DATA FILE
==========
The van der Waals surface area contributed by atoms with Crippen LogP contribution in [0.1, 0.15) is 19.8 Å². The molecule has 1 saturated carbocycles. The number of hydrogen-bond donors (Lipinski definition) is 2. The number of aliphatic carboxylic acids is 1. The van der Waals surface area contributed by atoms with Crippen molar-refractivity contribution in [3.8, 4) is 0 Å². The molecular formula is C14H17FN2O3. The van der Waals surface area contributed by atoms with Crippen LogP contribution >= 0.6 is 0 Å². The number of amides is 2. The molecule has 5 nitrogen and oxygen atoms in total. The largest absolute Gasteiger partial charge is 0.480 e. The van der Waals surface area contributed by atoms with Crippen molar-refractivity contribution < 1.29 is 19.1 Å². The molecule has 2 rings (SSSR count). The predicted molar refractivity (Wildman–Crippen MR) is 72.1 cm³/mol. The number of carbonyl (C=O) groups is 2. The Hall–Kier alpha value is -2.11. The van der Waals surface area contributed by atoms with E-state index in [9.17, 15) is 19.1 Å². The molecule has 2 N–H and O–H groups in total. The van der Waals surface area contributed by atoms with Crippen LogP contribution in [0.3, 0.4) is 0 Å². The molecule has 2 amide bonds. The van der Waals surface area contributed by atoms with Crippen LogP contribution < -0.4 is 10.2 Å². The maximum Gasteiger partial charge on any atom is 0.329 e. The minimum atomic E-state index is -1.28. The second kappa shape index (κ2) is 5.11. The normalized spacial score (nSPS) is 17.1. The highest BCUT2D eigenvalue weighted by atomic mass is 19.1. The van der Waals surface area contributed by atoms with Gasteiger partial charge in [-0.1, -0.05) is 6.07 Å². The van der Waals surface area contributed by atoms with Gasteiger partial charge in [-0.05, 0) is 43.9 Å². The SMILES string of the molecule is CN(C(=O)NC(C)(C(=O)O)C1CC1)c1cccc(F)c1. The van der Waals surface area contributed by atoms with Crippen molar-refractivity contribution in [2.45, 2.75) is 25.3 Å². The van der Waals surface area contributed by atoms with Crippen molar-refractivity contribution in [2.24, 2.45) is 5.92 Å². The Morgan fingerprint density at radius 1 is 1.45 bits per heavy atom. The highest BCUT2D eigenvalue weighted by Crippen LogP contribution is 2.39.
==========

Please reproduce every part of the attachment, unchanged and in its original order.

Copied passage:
The van der Waals surface area contributed by atoms with Crippen LogP contribution in [0.1, 0.15) is 19.8 Å². The molecule has 1 saturated carbocycles. The number of hydrogen-bond donors (Lipinski definition) is 2. The number of aliphatic carboxylic acids is 1. The van der Waals surface area contributed by atoms with Crippen molar-refractivity contribution in [3.8, 4) is 0 Å². The molecular formula is C14H17FN2O3. The van der Waals surface area contributed by atoms with Crippen LogP contribution >= 0.6 is 0 Å². The number of amides is 2. The molecule has 5 nitrogen and oxygen atoms in total. The largest absolute Gasteiger partial charge is 0.480 e. The van der Waals surface area contributed by atoms with Crippen molar-refractivity contribution < 1.29 is 19.1 Å². The molecule has 2 rings (SSSR count). The predicted molar refractivity (Wildman–Crippen MR) is 72.1 cm³/mol. The number of carbonyl (C=O) groups is 2. The Hall–Kier alpha value is -2.11. The van der Waals surface area contributed by atoms with E-state index in [9.17, 15) is 19.1 Å². The molecule has 2 N–H and O–H groups in total. The van der Waals surface area contributed by atoms with Crippen LogP contribution in [0.3, 0.4) is 0 Å². The molecule has 2 amide bonds. The van der Waals surface area contributed by atoms with Crippen LogP contribution < -0.4 is 10.2 Å². The maximum Gasteiger partial charge on any atom is 0.329 e. The minimum atomic E-state index is -1.28. The second kappa shape index (κ2) is 5.11. The normalized spacial score (nSPS) is 17.1. The highest BCUT2D eigenvalue weighted by atomic mass is 19.1. The van der Waals surface area contributed by atoms with Gasteiger partial charge in [-0.1, -0.05) is 6.07 Å². The van der Waals surface area contributed by atoms with Gasteiger partial charge in [-0.05, 0) is 43.9 Å². The SMILES string of the molecule is CN(C(=O)NC(C)(C(=O)O)C1CC1)c1cccc(F)c1. The van der Waals surface area contributed by atoms with Crippen molar-refractivity contribution in [2.45, 2.75) is 25.3 Å². The van der Waals surface area contributed by atoms with Crippen molar-refractivity contribution in [2.24, 2.45) is 5.92 Å². The Morgan fingerprint density at radius 1 is 1.45 bits per heavy atom. The highest BCUT2D eigenvalue weighted by Crippen LogP contribution is 2.39.